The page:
Published in the always-lighthearted Christmas issue of the British Medical Journal, a report by researchers at the University of New South Wales in Australia says that you can lose weight just by breathing, and Ruben Meerman and Andrew Brown have calculated just how much, according to a report by “The Today Show.”
Their calculations show that the lungs are the primary excretory organ for fat, so that when 22 pounds of fat are fully broken down — in a process called oxidation — 18.5 pounds of it leave the body as exhaled carbon dioxide and the rest is breathed out as water vapor. The men say that most people assume that fat is converted into energy or heat, when it actually breaks down into the elements of carbon, oxygen, and hydrogen. These three elements make up the building blocks of living matter.
This clarifies why exercise helps people shed pounds. Exercise speeds up breathing and the more breaths you take, the more carbon you lose. The good news is that you also lose a little sitting on the couch watching television or even while you are sleeping. The bad news is, it’s not very much. So before you celebrate with that extra cookie, keep in mind that one pound of body weight equals 3200 calories.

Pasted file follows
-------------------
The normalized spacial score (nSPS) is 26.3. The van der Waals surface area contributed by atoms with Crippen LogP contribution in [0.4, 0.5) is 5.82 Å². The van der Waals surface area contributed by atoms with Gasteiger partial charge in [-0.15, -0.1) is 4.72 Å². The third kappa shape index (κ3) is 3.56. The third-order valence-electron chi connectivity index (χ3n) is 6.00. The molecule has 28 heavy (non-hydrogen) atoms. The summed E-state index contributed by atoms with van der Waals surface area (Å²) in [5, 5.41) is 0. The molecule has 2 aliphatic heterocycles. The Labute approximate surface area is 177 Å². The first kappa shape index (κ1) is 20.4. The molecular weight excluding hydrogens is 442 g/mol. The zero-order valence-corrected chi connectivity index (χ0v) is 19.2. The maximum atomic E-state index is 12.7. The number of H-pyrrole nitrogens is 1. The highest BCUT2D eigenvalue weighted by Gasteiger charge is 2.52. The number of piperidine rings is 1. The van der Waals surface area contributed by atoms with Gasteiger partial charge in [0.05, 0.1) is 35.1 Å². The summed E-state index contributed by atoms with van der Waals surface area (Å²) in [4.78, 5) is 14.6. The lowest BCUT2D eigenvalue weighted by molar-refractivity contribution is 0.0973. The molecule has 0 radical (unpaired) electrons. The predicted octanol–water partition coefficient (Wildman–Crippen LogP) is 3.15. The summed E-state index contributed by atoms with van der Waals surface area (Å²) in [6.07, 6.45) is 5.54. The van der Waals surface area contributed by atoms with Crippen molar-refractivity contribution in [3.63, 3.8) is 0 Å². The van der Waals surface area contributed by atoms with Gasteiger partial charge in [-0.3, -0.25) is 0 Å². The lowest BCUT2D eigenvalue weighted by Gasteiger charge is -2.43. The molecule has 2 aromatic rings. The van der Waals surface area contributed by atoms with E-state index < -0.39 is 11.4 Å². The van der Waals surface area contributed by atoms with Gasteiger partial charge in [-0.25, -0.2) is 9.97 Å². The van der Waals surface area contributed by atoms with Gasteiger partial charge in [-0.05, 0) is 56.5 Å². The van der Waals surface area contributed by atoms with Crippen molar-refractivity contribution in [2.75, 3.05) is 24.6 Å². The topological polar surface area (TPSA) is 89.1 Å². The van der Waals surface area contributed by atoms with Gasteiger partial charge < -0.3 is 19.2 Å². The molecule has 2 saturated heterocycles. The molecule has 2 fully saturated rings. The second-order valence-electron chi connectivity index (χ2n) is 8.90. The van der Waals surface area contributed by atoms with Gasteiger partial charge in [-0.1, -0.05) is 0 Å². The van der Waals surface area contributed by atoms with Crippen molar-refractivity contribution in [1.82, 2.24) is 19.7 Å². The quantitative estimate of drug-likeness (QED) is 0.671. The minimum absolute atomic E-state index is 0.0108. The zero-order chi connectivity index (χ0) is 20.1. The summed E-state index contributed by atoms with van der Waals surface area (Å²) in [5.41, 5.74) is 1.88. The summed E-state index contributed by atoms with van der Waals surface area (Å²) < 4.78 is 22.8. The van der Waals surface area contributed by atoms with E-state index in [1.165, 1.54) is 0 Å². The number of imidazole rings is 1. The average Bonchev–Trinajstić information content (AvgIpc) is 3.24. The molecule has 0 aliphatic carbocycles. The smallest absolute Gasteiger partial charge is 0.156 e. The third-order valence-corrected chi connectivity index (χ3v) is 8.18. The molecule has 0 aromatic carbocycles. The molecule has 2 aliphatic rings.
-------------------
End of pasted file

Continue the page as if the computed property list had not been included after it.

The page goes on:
Meerman and Brown caution that physical activity as a weight-loss strategy can easily be derailed by relatively small quantities of excess food, so the advice for weight management remains the same even if you don’t quite understand the science behind it. It still comes down to the basic theory of eating less and moving more.